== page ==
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MORE FOCUSED TABERNACLE LOCATION AT BOTH CHURCHES

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BETTER SENSE OF DRESS AMONGST LAY MINISTERS

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PLACES FOR PRAMS, WHEELCHAIRS, ETC

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BETTER DISSEMINATION OF PARISH INFORMATION

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LARGER PLACE OF HONOUR AT ST CECILIA’S

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RECONCILIATION CHAPEL AT BOTH CHURCHES

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INCREASED COMMUNICATION BETWEEN SCHOOLS & PARISH

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MAXIMISE BENEFITS OF BOTH CHURCHES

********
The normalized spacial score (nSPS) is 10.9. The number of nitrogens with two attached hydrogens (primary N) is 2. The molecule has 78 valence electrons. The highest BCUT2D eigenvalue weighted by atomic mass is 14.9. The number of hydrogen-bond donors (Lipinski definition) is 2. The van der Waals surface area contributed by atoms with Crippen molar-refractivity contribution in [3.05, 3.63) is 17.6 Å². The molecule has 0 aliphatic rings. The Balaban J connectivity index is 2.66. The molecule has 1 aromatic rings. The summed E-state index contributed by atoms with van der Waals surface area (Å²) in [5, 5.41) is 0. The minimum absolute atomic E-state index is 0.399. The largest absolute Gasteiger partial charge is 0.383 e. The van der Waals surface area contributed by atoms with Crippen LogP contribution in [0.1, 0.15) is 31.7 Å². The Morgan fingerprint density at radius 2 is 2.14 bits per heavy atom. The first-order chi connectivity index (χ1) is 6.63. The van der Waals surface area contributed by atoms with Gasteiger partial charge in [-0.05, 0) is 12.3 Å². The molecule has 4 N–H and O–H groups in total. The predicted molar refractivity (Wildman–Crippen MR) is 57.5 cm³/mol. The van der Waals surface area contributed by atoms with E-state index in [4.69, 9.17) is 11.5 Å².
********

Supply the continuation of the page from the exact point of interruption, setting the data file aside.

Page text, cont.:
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BETTER TOILET FACILITIES AT ST CECILIA’S

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MORE LAY LEADERSHIP OF LITURGY

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ACKNOWLEDGEMENT OF TRADITIONAL LAND OWNERS AT BOTH CHURCHES

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NOTIFICATION OF SCHOOL MASSES

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ADDRESS TRAFFIC NOISE AT ST KEIRAN’S

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MORE CENTRAL BAPTISMAL FONT LOCATION AT ST KIERAN’S

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ACCOMMODATE A WIDER VARIETY OF ACTIVITIES AT ST CECILIA’S

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GREATER INTIMACY DURING LITURGY AT BOTH CHURCHES

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PHYSICALLY HANDOUT NEWSLETTER

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MORE REGULAR INVITATIONS TO THE NEWLY BAPTISED AND THIER FAMILIES